Every few months I read another article on why gamification is the new tool to achieve success. Sometimes it’s a social media dashboard that promises to make engaging with your network fun and easy. Or a smartphone app for creating better habits that will give you medals and awards for exercise or some other personal development goal. But they all claim to tap into the same psychology that makes video games so addictive and use that power for professional and personal change.
But I’m not sold.
Like many of my friends who grew up in the 80’s and 90’s, I’m a bit of video game nerd. OK, I’m a big video game nerd. From late-night Tetris binges on my old Nintendo to marathon urban planning sessions with SimCity in college, it’s easy to get me hooked on a good game. I’m not quite as obsessive as I once was, but that doesn’t mean that I haven’t spent too much time playing Destiny on my Xbox the past few months (along with the approximately 3.2 million people who play it on a daily basis).
We all have our ways to blowing off a little steam and taking a break from the pressures of real life. Some people like sports, others prefer TV, I just happen to prefer blowing up aliens on other planets. And so when the gamification people talk about using the same psychological triggers that games use to encourage engagement online and in business, I get it. I’ve spent a lot time trying to solve puzzles, complete quests, and complete bounties.
Here’s the problem that creeps in when we talk about “gamify-ing” our business activities, whether online or in the real world. Life isn’t as simple as a video game; games don’t have the complexity or variability that fills up our world. That’s why I enjoy sitting down play to Destiny or the latest game du jour. The goals are mapped for you, the steps in the process are linearly laid out, and your progress is quantifiable. If you want to attain the next level or accomplish a specific achievement, you know exactly what to do. It may be a challenge (one of the reasons we play games is because of the challenge) but it’s not a mystery. I think it’s the same reason people like sports – the parameters for success are relatively simple.
In the real world, though, I have yet to meet someone and have them introduce themselves as a “Level 18 Entrepreneur” or “Level 26 Salesman”. Life is so rich and complex that even trying to simply describe your goals at any given time is an exercise in futility. Trying to gauge and share your success up to this point is equally impossible.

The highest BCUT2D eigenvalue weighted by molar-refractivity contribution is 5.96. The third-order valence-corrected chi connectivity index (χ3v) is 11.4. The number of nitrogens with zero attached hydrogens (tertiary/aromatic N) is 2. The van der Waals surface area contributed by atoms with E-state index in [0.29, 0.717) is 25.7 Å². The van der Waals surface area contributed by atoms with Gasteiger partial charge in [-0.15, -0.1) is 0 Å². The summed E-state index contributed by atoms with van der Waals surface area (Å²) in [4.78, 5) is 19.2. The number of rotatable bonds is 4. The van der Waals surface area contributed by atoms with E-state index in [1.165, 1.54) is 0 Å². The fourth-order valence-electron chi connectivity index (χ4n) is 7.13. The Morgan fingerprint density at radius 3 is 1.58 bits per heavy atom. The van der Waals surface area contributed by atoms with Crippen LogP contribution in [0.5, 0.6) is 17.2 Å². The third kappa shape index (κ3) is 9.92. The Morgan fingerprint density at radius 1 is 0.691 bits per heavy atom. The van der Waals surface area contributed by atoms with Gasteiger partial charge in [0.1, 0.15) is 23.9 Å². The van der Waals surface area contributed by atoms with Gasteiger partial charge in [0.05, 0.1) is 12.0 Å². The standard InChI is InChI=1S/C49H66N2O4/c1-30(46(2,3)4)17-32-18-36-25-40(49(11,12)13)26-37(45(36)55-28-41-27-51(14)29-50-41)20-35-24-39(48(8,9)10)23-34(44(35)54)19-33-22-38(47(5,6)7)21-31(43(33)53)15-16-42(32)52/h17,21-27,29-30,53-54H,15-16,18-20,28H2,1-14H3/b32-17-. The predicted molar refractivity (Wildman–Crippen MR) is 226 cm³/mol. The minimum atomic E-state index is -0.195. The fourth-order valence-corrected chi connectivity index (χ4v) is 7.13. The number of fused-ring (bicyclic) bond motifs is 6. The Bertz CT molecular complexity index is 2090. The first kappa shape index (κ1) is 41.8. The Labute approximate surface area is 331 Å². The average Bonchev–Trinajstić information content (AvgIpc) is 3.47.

I’m putting together the marketing plan for my new book, and most of the challenge isn’t in the execution, but in deciding what activities I should actually be pursuing. There are an almost infinite number of ways to approach the process. Even the “experts” have different approaches; and their conflicting ideas mean they don’t even know for sure – it’s their best guess. And that’s for a reasonably “bounded” process like releasing a book. Can you imagine the complexity of starting a business, creating a brand, or developing your professional acumen?
And so yes, trying to gamify our professional life seems like a good idea. And if all you are trying to do is create some level of activity, then by all means, dive in. If you want to encourage other people (or yourself) to fill out their profiles online, call their prospects, or complete tasks on their “to-do” list, then giving them points or medals is fine. But it will take a lot more than that to be successful. The world is complex, don’t get trapped in looking for simple solutions.
And while you figure that out, I’m going to spend a few minutes pursing my “Destiny” in the stars…
This article originally appeared at Business2Community.com. You can find it here.